At seven o’clock that evening Brigadier Inglis returned from Divisional Headquarters with orders for an attack on Belhamed, to coincide with an assault on Sidi Rezegh and then Ed Duda by 6 Brigade. The battalion took no part in this attack but was left in reserve near Brigade Headquarters and the grouped transport remaining at Zaafran. As the men of the 19th watched their sister battalions go forward, some were envious, but the fates were kind to the unit for many men of those battalions did not return from this attack.

The 18th and 20th Battalions were again successful in a silent night attack which demoralised the enemy. By 11 p.m. they were consolidating on the Belhamed escarpment with many German prisoners on their hands and many dead Germans lying about. Their tenure of the feature was soon to be furiously contested, for the enemy was well aware of its importance. Soon the cold, uncomfortable wind which swept across its bleak slopes was joined by a lethal rain of mortar bombs and shells, which poured in from three directions and made the gain an uncomfortable one indeed. By daylight both battalions had suffered grievous losses but hung on grimly, fighting off enemy counter-attacks and improving their positions throughout the morning of 26 November.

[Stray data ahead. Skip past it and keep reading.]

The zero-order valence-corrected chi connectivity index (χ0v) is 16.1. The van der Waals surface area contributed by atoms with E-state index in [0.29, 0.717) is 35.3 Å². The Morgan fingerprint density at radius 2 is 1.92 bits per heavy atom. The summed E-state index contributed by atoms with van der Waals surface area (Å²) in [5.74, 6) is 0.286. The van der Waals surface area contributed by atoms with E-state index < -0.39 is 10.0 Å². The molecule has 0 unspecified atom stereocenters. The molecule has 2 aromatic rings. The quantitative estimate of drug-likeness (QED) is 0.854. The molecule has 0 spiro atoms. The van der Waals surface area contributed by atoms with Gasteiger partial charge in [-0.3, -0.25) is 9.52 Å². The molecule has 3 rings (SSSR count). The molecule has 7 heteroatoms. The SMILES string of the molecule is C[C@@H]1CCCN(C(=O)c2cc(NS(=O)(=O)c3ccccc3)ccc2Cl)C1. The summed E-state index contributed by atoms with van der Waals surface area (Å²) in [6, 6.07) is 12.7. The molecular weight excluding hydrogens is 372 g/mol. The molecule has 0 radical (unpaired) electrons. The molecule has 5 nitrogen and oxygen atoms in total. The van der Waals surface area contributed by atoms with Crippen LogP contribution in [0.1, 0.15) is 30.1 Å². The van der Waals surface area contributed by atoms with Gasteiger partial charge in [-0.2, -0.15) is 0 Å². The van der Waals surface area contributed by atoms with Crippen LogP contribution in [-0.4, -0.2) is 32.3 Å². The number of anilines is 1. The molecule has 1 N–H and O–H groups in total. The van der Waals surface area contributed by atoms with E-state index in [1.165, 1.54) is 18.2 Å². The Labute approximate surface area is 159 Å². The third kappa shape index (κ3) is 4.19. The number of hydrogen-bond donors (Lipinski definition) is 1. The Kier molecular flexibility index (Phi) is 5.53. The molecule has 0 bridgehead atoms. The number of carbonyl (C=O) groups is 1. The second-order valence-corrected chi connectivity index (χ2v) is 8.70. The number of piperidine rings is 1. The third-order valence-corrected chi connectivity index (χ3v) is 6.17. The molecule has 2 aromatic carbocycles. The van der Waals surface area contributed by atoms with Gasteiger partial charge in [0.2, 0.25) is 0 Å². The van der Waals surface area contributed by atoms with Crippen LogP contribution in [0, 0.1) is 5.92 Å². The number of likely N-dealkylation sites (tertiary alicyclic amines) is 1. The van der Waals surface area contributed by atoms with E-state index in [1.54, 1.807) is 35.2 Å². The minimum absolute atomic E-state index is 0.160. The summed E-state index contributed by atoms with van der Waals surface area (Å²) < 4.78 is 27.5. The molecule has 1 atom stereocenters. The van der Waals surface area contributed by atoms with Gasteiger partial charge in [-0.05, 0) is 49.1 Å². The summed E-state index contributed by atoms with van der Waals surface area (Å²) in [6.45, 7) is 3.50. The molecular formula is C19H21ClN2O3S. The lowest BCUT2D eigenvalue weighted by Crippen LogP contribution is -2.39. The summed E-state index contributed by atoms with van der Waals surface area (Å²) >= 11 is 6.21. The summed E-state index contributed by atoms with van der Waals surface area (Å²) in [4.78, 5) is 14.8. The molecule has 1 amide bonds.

In the afternoon the RAF sent over two sorties to deal with enemy armoured concentrations forming up to counter-attack. The situation was still grave, however, for while 4 Brigade was clinging stoutly to its objective, 6 Brigade was encountering devastating opposition at Sidi Rezegh. For that brigade’s secondary objective, Ed Duda, page 207 there were no troops to spare. Accordingly, new plans were made that day.